You may like the look of ceiling beams in your home, but if no beams were built into the original construction you can substitute faux beams as an easy DIY. With a little practice, some dependable instructions, a few blocks of plastic foam, and some simple tools and materials, you can make faux beams look real.
Step 1 - Create Your Beam Shapes
Decide how wide and deep you want your faux beams. Measure and mark those dimensions onto your blocks of plastic foam. Lay your foam on a clean surface and, using a carpenter’s square, draw the lines along which you’ll cut. Then, use a fine-tooth saw to cut your beam from the block.
Step 2 - Create Faux Wood Grain
Some woods, such as walnut, have prominent and distinct grains. Others, such as mahogany, have a grain that is finer and smoother. If you want your faux beams to look real, you have to simulate some form of grain on them.
To do so, examine a few sample pieces of wood. Study their grain patterns and decide which you prefer on your beams. Using a notebook and pencil, draft some patterns until you’re satisfied with one. Try to include characteristics you have seen in your samples—knots, converging lines, waving lines, etc.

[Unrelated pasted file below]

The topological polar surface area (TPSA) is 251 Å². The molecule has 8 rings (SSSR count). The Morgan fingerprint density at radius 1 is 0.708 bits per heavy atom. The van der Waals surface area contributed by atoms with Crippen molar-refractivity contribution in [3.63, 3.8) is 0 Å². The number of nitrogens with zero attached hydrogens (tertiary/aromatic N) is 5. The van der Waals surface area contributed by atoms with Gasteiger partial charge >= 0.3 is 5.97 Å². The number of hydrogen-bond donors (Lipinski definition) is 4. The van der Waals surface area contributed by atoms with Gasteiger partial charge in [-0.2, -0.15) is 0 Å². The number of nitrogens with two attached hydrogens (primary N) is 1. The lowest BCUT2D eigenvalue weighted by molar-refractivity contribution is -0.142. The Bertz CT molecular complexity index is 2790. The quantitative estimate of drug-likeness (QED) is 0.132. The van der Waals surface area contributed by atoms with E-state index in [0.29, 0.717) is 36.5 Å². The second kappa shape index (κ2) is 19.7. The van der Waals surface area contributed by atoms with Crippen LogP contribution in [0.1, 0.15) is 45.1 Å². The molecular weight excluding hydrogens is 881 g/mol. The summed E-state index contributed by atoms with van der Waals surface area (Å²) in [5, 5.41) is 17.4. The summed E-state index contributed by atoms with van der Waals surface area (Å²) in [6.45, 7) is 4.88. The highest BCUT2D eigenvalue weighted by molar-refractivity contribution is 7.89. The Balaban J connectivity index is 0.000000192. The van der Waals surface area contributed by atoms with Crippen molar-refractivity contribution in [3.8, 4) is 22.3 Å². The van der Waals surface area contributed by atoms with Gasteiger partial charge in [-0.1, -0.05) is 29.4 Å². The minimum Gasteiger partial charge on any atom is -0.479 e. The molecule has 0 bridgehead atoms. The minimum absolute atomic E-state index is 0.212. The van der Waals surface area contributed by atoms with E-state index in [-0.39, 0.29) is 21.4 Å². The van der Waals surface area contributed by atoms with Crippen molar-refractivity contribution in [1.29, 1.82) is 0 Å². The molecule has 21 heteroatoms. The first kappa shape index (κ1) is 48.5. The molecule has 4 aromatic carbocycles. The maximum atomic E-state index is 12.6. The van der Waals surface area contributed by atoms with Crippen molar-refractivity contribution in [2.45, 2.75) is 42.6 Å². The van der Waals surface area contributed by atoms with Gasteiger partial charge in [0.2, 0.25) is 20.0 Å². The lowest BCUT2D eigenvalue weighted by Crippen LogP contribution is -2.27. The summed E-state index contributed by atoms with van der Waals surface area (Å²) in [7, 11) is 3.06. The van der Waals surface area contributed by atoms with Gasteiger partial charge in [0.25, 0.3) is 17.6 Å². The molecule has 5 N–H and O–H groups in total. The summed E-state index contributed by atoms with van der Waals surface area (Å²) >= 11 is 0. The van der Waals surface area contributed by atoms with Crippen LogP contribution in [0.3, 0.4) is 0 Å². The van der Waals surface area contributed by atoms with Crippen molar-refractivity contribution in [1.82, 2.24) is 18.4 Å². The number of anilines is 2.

Step 3 - Draw Your Pattern on the Styrofoam
Use a permanent marker to draw the wood-grain pattern on your faux beam. Be sure to continue your pattern onto the adjacent sides of the block. Step back occasionally to make sure your pattern looks as good from a distance as it does up close.
Step 4 - Carve Your Faux Beams
Use a Dremel rotary tool with a shaping-stone bit to begin carving your beam’s edges, slightly rounding them to resemble the edges of a wood beam. Try to recreate the naturally uneven edges of wood. When you’re finished cutting, begin creating the grain lines by cutting them in with your rotary tool. They should be about 1/16 to 1/18-inch deep.
Step 5 - Paint
When you’re finished carving, use 150-grit sandpaper to smooth out any rough surfaces or edges. Remove any dust or debris with a soft brush or shop vacuum.
Apply your paint, using wide brushes for broad areas, small ones for the lines. Try to match the colors in your wood samples. Usually, you’ll need to use at least four shades of the same color to mimic the appearance of wood. Cover your beam with the primary color, usually a darker brown, and then, when this paint has dried, work in the lines with lighter shades.
Step 6 - Install
Apply construction adhesive to the top of the beam and to the ceiling where the beam will go. Press the beam in place and secure it with masking tape until the glue is set. Make sure to use a glue that is safe to use on foam.